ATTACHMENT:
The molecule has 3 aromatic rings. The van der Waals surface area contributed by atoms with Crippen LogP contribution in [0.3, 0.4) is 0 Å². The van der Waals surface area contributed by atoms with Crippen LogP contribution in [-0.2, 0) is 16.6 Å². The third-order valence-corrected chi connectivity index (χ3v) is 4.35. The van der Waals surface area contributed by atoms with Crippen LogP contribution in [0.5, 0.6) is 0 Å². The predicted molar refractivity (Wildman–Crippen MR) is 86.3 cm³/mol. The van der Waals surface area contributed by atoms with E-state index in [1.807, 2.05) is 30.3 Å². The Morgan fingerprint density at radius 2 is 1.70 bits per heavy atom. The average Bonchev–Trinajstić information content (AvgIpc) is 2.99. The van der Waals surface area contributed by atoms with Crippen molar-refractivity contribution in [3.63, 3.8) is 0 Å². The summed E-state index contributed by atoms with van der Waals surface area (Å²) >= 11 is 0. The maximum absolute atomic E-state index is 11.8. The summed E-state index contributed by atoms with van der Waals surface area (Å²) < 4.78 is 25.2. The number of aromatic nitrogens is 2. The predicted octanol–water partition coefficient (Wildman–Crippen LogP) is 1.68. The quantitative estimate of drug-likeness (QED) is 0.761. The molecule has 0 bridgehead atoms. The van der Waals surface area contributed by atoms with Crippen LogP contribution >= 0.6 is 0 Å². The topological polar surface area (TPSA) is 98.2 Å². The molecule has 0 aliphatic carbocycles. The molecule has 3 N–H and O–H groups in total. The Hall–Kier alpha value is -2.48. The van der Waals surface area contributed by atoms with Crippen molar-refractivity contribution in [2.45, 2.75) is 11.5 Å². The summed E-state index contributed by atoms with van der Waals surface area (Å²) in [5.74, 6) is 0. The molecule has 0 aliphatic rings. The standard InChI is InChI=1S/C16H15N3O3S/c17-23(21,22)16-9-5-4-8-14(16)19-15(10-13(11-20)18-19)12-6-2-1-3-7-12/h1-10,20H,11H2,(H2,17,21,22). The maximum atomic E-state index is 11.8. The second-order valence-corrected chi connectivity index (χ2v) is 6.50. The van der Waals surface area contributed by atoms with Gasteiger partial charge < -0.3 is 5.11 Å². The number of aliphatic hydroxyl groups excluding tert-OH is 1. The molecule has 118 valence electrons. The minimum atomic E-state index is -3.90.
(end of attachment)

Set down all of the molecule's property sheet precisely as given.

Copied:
The molecule has 3 aromatic rings. The van der Waals surface area contributed by atoms with Crippen LogP contribution in [0.3, 0.4) is 0 Å². The van der Waals surface area contributed by atoms with Crippen LogP contribution in [-0.2, 0) is 16.6 Å². The third-order valence-corrected chi connectivity index (χ3v) is 4.35. The van der Waals surface area contributed by atoms with Crippen LogP contribution in [0.5, 0.6) is 0 Å². The predicted molar refractivity (Wildman–Crippen MR) is 86.3 cm³/mol. The van der Waals surface area contributed by atoms with E-state index in [1.807, 2.05) is 30.3 Å². The Morgan fingerprint density at radius 2 is 1.70 bits per heavy atom. The average Bonchev–Trinajstić information content (AvgIpc) is 2.99. The van der Waals surface area contributed by atoms with Crippen molar-refractivity contribution in [3.63, 3.8) is 0 Å². The summed E-state index contributed by atoms with van der Waals surface area (Å²) >= 11 is 0. The maximum absolute atomic E-state index is 11.8. The summed E-state index contributed by atoms with van der Waals surface area (Å²) < 4.78 is 25.2. The number of aromatic nitrogens is 2. The predicted octanol–water partition coefficient (Wildman–Crippen LogP) is 1.68. The quantitative estimate of drug-likeness (QED) is 0.761. The molecule has 0 bridgehead atoms. The van der Waals surface area contributed by atoms with Crippen LogP contribution >= 0.6 is 0 Å². The topological polar surface area (TPSA) is 98.2 Å². The molecule has 0 aliphatic carbocycles. The molecule has 3 N–H and O–H groups in total. The Hall–Kier alpha value is -2.48. The van der Waals surface area contributed by atoms with Crippen molar-refractivity contribution in [2.45, 2.75) is 11.5 Å². The summed E-state index contributed by atoms with van der Waals surface area (Å²) in [5.74, 6) is 0. The molecule has 0 aliphatic rings. The standard InChI is InChI=1S/C16H15N3O3S/c17-23(21,22)16-9-5-4-8-14(16)19-15(10-13(11-20)18-19)12-6-2-1-3-7-12/h1-10,20H,11H2,(H2,17,21,22). The maximum atomic E-state index is 11.8. The second-order valence-corrected chi connectivity index (χ2v) is 6.50. The van der Waals surface area contributed by atoms with Gasteiger partial charge < -0.3 is 5.11 Å². The number of aliphatic hydroxyl groups excluding tert-OH is 1. The molecule has 118 valence electrons. The minimum atomic E-state index is -3.90.